Composite kayaks can withstand more damage than many people think and, should it be necessary, most things can be repaired. The earlier a damage is detected, the easier it will be to fix it. I recommend regularly inspecting the entire kayak. Inspect the kayak for any dents, bulges or cracks. look over the whole boat so that it feels even, smooth and stiff.
When inspecting your kayak also look for places where the gelcoat or laminate is thin or worn from use, this is most common under your heels inside the kayak or along the furthest of the keel line.
To keep the kayak looking good for longer and protect the gelcoat against unnecessary wear and tear, I recommend polishing and waxing the kayak a couple of times a year. To make a scratched hull a little nicer, use a polish/rubbing with abrasive properties and then apply a layer of protective boat wax.
Deeper scratches or very scratched hulls are a slightly bigger project to fix and you can read more about how and when to fix them here.
Maintenance of moving parts
Loose or weakened parts can lead to reduced control of the kayak and lead to a greater risk of other damages.
Deck fittings are the small plastic pieces that sit on the deck of the kayak and hold the lines in place. They are technically not a moving part, but still... Check that the plastic is okay and not starting to get worn and eaten by the sun. Spray with 303 aerospace protectant or make sure they get a coat of UV protective boat wax to extend life. Check that bolts and nuts are tightened.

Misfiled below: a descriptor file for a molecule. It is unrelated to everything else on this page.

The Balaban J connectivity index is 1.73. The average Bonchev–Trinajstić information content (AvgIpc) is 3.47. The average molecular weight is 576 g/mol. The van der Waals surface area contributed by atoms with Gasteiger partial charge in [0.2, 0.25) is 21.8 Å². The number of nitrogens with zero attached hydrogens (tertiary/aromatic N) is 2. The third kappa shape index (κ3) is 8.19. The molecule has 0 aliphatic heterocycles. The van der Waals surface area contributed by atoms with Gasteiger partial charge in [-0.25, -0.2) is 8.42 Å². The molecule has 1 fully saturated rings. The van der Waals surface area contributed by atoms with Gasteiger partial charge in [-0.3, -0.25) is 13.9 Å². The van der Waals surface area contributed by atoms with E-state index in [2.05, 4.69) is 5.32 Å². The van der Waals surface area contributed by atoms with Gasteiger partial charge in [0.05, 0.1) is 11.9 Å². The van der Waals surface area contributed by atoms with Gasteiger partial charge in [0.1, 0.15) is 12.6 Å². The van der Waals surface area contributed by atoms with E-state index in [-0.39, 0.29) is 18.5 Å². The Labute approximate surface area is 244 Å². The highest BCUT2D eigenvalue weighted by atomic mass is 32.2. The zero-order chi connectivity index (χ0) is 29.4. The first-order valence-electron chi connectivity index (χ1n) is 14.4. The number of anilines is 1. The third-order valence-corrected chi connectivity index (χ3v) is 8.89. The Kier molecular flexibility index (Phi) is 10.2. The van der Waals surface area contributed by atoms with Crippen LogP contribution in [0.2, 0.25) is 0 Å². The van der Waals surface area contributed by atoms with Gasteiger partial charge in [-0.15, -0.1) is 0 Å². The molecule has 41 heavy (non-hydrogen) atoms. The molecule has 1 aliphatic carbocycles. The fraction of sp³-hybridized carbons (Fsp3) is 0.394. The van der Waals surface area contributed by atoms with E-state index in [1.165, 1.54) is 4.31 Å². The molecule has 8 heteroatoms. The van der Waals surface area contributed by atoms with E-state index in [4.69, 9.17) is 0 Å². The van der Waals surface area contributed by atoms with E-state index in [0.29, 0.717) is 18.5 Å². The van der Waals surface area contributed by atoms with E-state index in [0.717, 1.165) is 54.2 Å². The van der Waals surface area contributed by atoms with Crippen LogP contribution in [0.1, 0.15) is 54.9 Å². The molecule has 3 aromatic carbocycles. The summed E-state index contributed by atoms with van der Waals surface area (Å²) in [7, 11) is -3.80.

When tightening bolts and screws, be careful not to overtighten. This can cause gaskets to crack and start to leak. Check the screws and bolts after shipping your kayak, the road vibrations can cause them to start loosening.
The seat isn't really a moving part either, the only thing you want to check here are the bolts so they are tight.
The rudder available in lots of different variants, we use SmartTrack so that's what we're starting from here. The rudder consists of a number of different parts, most of which are available as spare parts, so the entire rudder rarely needs to be replaced if something were to happen. The rudder sits at the back of the kayak and is connected with ropes or wires to the pedals in the cockpit. Within reach of the cockpit is also the possibility to fold up or down the rudder with a rope and a ClamCleat. Maintain the rudder by keeping it clean and making sure all the small moving parts are in place and moving properly. Spray sparingly with silicone spray if it starts to get sticky. Replace lines if they start to wear, the most common places for worn lines are in the pedals and behind the seat.
The skeg got its own headline because it is such a drama queen.
Pedals can become worn over time, especially the parts that connect to the rudder lines. Here, too, most smaller parts are available as spare parts and can be replaced. Keep the pedals clean and spray with silicone spray if they start to get sticky.